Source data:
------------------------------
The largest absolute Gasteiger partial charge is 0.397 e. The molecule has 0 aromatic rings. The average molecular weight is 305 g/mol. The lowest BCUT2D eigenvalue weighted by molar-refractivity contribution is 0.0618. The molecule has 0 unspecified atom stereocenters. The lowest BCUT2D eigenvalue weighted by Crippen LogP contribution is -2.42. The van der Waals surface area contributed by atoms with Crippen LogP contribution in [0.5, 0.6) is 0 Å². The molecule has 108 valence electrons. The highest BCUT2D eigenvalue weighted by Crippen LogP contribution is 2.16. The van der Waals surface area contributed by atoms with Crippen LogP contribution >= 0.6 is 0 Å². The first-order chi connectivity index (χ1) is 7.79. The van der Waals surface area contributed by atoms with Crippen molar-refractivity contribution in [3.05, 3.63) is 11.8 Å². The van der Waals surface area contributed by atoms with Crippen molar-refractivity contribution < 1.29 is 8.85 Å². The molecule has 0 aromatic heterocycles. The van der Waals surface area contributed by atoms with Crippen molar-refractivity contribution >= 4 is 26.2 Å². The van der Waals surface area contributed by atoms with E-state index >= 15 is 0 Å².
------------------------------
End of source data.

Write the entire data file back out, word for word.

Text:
The largest absolute Gasteiger partial charge is 0.397 e. The molecule has 0 aromatic rings. The average molecular weight is 305 g/mol. The lowest BCUT2D eigenvalue weighted by molar-refractivity contribution is 0.0618. The molecule has 0 unspecified atom stereocenters. The lowest BCUT2D eigenvalue weighted by Crippen LogP contribution is -2.42. The van der Waals surface area contributed by atoms with Crippen LogP contribution in [0.5, 0.6) is 0 Å². The molecule has 108 valence electrons. The highest BCUT2D eigenvalue weighted by Crippen LogP contribution is 2.16. The van der Waals surface area contributed by atoms with Crippen LogP contribution >= 0.6 is 0 Å². The first-order chi connectivity index (χ1) is 7.79. The van der Waals surface area contributed by atoms with Crippen molar-refractivity contribution in [3.05, 3.63) is 11.8 Å². The van der Waals surface area contributed by atoms with Crippen molar-refractivity contribution < 1.29 is 8.85 Å². The molecule has 0 aromatic heterocycles. The van der Waals surface area contributed by atoms with Crippen molar-refractivity contribution >= 4 is 26.2 Å². The van der Waals surface area contributed by atoms with E-state index >= 15 is 0 Å².